Host Groups

The host groups page can be accessed via the configure menu:

Configure > Host Groups

Host groups allow you to group arbitrary hosts in a structured way. The grouping is structured, since host groups support inheritance from parent host groups. Host groups are especially useful if you want to roll out a certain type of host multiple times, e.g. a fully configured database server.

Host groups are not named lists of hosts, but rather boilerplate with specific settings for new and existing hosts. Host groups are to be used as a blueprint for new hosts.

Changing the provisioning parameters of an existing host group will only affect hosts provisioned via the host group at a later time, i.e. it will not alter any existing hosts. However, configuration management changes for a host group will affect existing hosts.

The host groups page is placed within the configure menu as it bundles functionality relevant to orcharhino’s content management and provisioning setup. By contrast, host collections provide host groupings solely for the purpose of orcharhino’s content management.

Viewing Host Groups

Navigate to Configure > Host Groups to view a list of existing host groups:

List of host groups
  • The Export button (1) allows you to export a list of all host groups as a .csv file to your local machine which may look as follows:

    Title,Hosts Count,Children Hosts Count
    CentOS 7,1,8
    CentOS 7/DMZ,3,3
    CentOS 7/nginx,4,4
    Debian 10,1,1
    Suse 15 SP2,1,2
    Suse 15 SP2/DMZ,1,1
  • The Create Host Group button (2) allows you to create a host group.

  • The list of host groups (3) displays all existing host groups. Clicking on a host group allows you to edit it.

  • The Actions menu (4) holds four functions:

    • You can nest host groups, i.e. create a host group with all settings inherited from a parent host group. This allows for logical structuring within your host groups, e.g. having a base host group with children for special networks or purposes.

    • You may clone a host group, i.e. create a host group based on another host group. A cloned host group does not inherit any future changes made to its original.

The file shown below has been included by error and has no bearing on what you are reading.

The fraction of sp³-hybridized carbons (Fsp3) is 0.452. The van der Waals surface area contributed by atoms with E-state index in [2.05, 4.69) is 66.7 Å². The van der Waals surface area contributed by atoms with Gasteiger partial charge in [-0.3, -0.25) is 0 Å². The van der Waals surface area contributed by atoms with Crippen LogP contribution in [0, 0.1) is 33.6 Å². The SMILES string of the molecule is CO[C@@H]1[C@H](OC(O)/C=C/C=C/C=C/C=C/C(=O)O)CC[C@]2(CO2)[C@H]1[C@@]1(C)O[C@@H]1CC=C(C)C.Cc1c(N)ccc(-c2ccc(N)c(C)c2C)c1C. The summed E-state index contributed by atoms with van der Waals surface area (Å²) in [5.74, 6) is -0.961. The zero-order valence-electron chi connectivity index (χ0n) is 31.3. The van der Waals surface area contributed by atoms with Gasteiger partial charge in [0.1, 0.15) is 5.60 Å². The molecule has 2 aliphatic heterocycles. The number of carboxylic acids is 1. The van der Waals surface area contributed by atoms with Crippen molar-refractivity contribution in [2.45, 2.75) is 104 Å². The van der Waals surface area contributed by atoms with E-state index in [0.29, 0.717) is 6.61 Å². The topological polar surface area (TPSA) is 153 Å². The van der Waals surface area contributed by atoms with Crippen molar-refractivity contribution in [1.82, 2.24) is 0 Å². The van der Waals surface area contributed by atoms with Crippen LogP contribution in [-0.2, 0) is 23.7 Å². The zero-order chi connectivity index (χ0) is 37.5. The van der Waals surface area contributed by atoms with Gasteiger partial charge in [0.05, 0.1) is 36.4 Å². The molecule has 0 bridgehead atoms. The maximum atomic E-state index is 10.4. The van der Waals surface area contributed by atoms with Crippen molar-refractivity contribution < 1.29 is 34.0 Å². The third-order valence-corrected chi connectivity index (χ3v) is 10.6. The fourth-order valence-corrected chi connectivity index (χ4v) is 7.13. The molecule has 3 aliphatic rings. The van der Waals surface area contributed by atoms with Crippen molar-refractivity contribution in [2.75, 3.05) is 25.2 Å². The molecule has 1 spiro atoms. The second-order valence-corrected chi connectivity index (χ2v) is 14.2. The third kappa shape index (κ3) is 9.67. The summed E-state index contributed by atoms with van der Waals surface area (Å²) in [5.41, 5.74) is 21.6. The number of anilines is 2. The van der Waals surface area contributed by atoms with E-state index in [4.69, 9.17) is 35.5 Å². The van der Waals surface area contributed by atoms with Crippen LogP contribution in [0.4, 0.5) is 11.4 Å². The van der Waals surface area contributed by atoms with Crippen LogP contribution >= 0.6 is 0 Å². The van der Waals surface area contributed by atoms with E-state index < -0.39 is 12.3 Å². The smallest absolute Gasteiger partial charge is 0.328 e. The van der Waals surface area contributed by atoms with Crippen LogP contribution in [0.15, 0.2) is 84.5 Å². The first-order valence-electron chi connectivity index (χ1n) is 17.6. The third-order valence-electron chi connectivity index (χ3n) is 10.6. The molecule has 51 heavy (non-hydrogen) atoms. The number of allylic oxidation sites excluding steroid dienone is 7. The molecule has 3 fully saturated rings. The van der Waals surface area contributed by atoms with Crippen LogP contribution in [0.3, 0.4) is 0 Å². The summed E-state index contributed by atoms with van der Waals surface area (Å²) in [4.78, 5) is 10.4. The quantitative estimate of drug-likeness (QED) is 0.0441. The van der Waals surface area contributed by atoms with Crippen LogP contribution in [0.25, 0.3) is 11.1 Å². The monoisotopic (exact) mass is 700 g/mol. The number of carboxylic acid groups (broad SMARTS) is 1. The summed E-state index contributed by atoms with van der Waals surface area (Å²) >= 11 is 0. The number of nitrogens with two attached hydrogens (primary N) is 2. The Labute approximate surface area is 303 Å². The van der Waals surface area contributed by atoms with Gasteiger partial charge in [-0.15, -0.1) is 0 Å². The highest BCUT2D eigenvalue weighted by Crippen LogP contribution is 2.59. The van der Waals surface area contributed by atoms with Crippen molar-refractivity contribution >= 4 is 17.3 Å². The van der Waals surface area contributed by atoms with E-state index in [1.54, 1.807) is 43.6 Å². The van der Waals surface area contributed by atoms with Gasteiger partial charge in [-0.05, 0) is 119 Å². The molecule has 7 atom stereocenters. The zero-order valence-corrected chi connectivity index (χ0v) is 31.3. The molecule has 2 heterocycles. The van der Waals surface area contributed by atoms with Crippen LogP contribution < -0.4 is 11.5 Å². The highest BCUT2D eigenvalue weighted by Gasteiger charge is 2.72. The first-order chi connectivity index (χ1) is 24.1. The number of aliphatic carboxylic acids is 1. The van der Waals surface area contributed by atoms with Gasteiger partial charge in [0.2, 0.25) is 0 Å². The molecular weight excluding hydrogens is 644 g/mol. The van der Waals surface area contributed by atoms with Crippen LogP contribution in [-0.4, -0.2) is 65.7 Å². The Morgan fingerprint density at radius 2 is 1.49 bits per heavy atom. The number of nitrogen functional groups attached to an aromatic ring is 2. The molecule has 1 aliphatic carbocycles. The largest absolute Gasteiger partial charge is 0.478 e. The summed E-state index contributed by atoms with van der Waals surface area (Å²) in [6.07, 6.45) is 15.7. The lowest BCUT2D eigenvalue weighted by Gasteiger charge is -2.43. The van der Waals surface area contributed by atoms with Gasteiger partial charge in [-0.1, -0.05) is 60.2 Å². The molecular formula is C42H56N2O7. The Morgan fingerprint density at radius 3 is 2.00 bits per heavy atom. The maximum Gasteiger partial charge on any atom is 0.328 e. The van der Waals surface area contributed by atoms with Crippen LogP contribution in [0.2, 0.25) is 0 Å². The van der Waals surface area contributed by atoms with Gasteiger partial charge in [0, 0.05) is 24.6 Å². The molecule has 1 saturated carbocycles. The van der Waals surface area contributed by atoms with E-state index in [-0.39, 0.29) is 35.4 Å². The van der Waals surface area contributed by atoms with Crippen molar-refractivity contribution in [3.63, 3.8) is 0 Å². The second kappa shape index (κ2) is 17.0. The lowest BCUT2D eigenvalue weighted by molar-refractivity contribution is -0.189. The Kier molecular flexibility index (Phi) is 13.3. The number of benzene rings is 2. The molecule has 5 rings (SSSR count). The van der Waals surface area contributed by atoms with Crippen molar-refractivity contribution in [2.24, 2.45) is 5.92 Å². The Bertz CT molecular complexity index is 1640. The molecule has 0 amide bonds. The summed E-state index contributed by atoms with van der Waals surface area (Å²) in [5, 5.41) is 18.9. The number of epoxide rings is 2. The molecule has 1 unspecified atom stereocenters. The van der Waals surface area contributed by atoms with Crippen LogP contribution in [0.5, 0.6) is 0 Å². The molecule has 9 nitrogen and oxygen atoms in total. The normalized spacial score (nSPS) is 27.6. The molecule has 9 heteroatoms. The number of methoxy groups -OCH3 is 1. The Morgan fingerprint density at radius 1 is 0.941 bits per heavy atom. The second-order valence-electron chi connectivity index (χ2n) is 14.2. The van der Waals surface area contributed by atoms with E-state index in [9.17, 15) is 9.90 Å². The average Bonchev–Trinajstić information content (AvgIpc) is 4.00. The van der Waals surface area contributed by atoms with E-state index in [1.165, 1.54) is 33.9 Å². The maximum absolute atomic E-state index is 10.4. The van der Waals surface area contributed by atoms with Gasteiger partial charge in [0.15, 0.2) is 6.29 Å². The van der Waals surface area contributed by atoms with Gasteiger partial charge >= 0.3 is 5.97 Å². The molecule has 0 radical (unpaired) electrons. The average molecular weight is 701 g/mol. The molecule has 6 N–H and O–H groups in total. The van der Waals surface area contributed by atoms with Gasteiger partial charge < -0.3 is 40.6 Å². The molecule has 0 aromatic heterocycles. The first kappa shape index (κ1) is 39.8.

• You may run Ansible roles on hosts belonging to a selected host group.

    • You may delete a host group. This does not delete any hosts or reset their configuration.

Creating a Host Group

Creating a host group is similar to creating a host. This examples chooses to utilise all three configuration management tools: Ansible, Puppet, and Salt, though this approach is purely for educational purposes.

Host group part 1
Host group part 2
  • The Parent field (1) allows you to nest host groups. Selecting Inherit parent (<value>) on any other field will mirror the set value of the selected parent host group. This implies that the child host group will receive changes made to the parent host group.

  • The Name field (2) requires a meaningful and unique name for the new host group.

  • You may set an arbitrary Description (3) for the host group.

  • The Lifecycle Environment drop down menu (4) defines the stage in which certain versions of content are available to hosts.

  • The Content View drop down menu (5) defines the bundle of products made available to a host.

  • The Content Source drop down menu (6) defines the machine a host will receive content from. This can either be orcharhino itself or any attached orcharhino proxy.

  • The Puppet Environment drop down menu (7) defines the stage of the Puppet configuration. This allows you to potentially test changes to Puppet modules and parameters on a non production set of hosts first.

  • The Deploy on drop down menu (8) defines the compute resource provider that the host will be deployed to. This example chooses VMware.

  • The Compute Profile drop down menu (9) defines the resources for a new host. There are three default profiles, but they can be altered or expanded. Each compute resource has its own set of compute profiles.

  • The Puppet Master drop down menu (10) defines the Puppet master of the host. This can either be orcharhino itself or any attached orcharhino proxy.

  • The Puppet CA drop down menu (11) defines the Puppet certificate authority. This can either be orcharhino itself or any attached orcharhino proxy.

  • The OpenSCAP Proxy drop down menu (12) defines the OpenSCAP proxy. This can either be orcharhino itself or any attached orcharhino proxy.